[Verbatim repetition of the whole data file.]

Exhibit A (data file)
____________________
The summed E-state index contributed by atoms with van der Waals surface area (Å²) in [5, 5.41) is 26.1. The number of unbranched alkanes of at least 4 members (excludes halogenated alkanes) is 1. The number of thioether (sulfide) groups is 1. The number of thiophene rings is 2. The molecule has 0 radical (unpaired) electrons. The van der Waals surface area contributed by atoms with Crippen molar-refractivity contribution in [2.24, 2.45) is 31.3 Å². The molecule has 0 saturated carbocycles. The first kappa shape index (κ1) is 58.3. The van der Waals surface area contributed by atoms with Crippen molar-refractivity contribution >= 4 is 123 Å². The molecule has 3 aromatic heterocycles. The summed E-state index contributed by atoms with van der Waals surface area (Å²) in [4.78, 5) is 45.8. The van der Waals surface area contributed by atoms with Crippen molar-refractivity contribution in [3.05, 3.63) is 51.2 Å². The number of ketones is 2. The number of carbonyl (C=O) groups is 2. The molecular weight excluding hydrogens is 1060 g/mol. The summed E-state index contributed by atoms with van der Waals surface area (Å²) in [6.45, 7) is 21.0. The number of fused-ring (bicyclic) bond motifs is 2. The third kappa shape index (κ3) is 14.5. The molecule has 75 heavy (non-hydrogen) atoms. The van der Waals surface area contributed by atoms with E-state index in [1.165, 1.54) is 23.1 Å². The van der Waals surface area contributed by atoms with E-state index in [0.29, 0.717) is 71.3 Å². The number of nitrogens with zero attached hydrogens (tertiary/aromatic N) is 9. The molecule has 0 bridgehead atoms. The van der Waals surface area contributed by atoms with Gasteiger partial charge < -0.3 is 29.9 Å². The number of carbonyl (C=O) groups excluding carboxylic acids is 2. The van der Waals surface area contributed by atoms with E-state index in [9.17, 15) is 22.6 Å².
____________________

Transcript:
The summed E-state index contributed by atoms with van der Waals surface area (Å²) in [5, 5.41) is 26.1. The number of unbranched alkanes of at least 4 members (excludes halogenated alkanes) is 1. The number of thioether (sulfide) groups is 1. The number of thiophene rings is 2. The molecule has 0 radical (unpaired) electrons. The van der Waals surface area contributed by atoms with Crippen molar-refractivity contribution in [2.24, 2.45) is 31.3 Å². The molecule has 0 saturated carbocycles. The first kappa shape index (κ1) is 58.3. The van der Waals surface area contributed by atoms with Crippen molar-refractivity contribution >= 4 is 123 Å². The molecule has 3 aromatic heterocycles. The summed E-state index contributed by atoms with van der Waals surface area (Å²) in [4.78, 5) is 45.8. The van der Waals surface area contributed by atoms with Crippen molar-refractivity contribution in [3.05, 3.63) is 51.2 Å². The number of ketones is 2. The number of carbonyl (C=O) groups is 2. The molecular weight excluding hydrogens is 1060 g/mol. The summed E-state index contributed by atoms with van der Waals surface area (Å²) in [6.45, 7) is 21.0. The number of fused-ring (bicyclic) bond motifs is 2. The third kappa shape index (κ3) is 14.5. The molecule has 75 heavy (non-hydrogen) atoms. The van der Waals surface area contributed by atoms with E-state index in [1.165, 1.54) is 23.1 Å². The van der Waals surface area contributed by atoms with E-state index in [0.29, 0.717) is 71.3 Å². The number of nitrogens with zero attached hydrogens (tertiary/aromatic N) is 9. The molecule has 0 bridgehead atoms. The van der Waals surface area contributed by atoms with Gasteiger partial charge < -0.3 is 29.9 Å². The number of carbonyl (C=O) groups excluding carboxylic acids is 2. The van der Waals surface area contributed by atoms with E-state index in [9.17, 15) is 22.6 Å².